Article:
Chinese physicist Xiaoyong Chu, a postdoctoral researcher at the Austrian Academy of Sciences said, “If dark matter scatters with each other only at a low but very special speed, it can happen often in dwarf spheroidals where it is moving slowly, but it is rare in clusters of galaxies where it is moving fast. It needs to hit a resonance.”

Murayama explained, “Resonance is a phenomenon that appears every day. To swirl the wine in a glass to get it more oxygen so that it lets out more aroma and softens its taste, you need to find the right speed to circle the wine glass. Or you dial old analog radios to the right frequency to tune into your favorite station. These are all examples of resonance.”

Using the idea of resonance, the plot demonstrates that we can explain all systems at the same time. (Credit: Xiaoyong Chu, Camilo Garcia Cely, Hitoshi Murayama)
Using the idea of resonance, the plot demonstrates that we can explain all systems at the same time. (Credit: Xiaoyong Chu, Camilo Garcia Cely, Hitoshi Murayama)

The team suspects this is precisely what dark matter is doing.

Murayama further added, “As far as we know, this is the simplest explanation to the puzzle. We are excited because we may know what dark matter is sometime soon.”

However, the team was not convinced that such a simple idea would explain the data correctly. They are bit skeptical that this idea will explain the observational data.

Colombian researcher Camilo Garcia Cely, a postdoctoral researcher at the Deutsches Elektronen-Synchrotron (DESY) in Germany said, “But once we tried it, it worked like a charm!”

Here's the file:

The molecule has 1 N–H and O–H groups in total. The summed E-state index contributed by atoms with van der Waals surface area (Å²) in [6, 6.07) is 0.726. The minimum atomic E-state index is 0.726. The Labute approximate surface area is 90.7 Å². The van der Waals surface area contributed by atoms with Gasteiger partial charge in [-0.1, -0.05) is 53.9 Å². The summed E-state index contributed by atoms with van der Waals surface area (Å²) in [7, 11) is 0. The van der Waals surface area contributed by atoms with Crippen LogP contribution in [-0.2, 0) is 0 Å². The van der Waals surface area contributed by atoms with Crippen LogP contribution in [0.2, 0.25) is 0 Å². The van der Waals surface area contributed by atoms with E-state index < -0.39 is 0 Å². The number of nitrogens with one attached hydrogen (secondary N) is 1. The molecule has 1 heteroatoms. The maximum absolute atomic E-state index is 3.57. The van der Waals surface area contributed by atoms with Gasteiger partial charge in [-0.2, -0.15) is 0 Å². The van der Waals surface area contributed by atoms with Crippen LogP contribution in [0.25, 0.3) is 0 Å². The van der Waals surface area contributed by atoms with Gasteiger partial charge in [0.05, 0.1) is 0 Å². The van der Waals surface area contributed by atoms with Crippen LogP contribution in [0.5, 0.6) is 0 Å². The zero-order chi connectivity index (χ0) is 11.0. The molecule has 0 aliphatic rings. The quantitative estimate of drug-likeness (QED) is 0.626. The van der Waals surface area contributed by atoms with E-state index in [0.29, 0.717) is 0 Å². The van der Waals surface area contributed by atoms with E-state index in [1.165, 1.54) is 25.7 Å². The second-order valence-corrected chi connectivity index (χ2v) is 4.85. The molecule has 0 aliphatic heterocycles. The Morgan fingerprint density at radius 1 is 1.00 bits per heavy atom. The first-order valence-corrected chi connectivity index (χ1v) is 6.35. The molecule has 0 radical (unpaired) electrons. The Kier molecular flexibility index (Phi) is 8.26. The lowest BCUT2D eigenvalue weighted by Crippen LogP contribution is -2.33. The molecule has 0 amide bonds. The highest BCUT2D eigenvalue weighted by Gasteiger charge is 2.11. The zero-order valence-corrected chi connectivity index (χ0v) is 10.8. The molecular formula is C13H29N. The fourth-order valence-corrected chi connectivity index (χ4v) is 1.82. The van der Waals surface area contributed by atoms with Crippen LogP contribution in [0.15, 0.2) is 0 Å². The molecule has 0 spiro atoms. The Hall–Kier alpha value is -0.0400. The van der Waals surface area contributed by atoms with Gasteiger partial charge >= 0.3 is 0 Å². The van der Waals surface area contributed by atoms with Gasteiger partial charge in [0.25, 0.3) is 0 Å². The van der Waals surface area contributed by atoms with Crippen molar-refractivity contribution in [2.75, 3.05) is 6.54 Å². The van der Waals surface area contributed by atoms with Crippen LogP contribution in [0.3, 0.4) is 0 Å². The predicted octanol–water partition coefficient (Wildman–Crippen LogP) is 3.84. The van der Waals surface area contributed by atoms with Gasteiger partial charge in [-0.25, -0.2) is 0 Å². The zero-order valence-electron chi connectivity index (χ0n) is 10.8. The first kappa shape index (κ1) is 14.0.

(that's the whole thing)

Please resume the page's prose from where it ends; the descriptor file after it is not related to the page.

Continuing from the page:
Paper authors (from left) Xiaoyong Chu, Camilo Garcia Cely, and Hitoshi Murayama (Credit from left: Xiaoyong Chu, DESY, Kavli IPMU)
Paper authors (from left) Xiaoyong Chu, Camilo Garcia Cely, and Hitoshi Murayama (Credit from left: Xiaoyong Chu, DESY, Kavli IPMU)

“Though, it is no accident that dark matter can hit the exact right note. There are many other systems in nature that show similar accidents: in stars alpha particles hit a resonance of beryllium, which in turn hits a resonance of carbon, producing the building blocks that gave rise to life on Earth. A similar process happens for a subatomic particle called phi.”

Chu said, “It may also be a sign that our world has more dimensions than we see. If a particle moves in extra dimensions, it has energy. For us who don’t see the extra dimension, we think the energy is actually a mass, thanks to Einstein’s E=mc2. Perhaps some particle moves twice as fast in an extra dimension, making its mass precisely twice as much as the mass of dark matter.”

The team’s next step will be to find observational data that backs their theory.

“If this is true, future and more detailed observation of different galaxies will reveal that scattering of dark matter indeed depends on its speed,” says Murayama, who is also leading a separate international group that intends to do precisely this using the under-construction Prime Focus Spectrograph. The US$80 million instruments will be mounted on the Subaru telescope atop Mauna Kea on Big Island, Hawaii, and will be capable of measuring the speeds of thousands of stars in dwarf spheroidals.

The team’s paper was published online on 22 February by Physical Review Letters.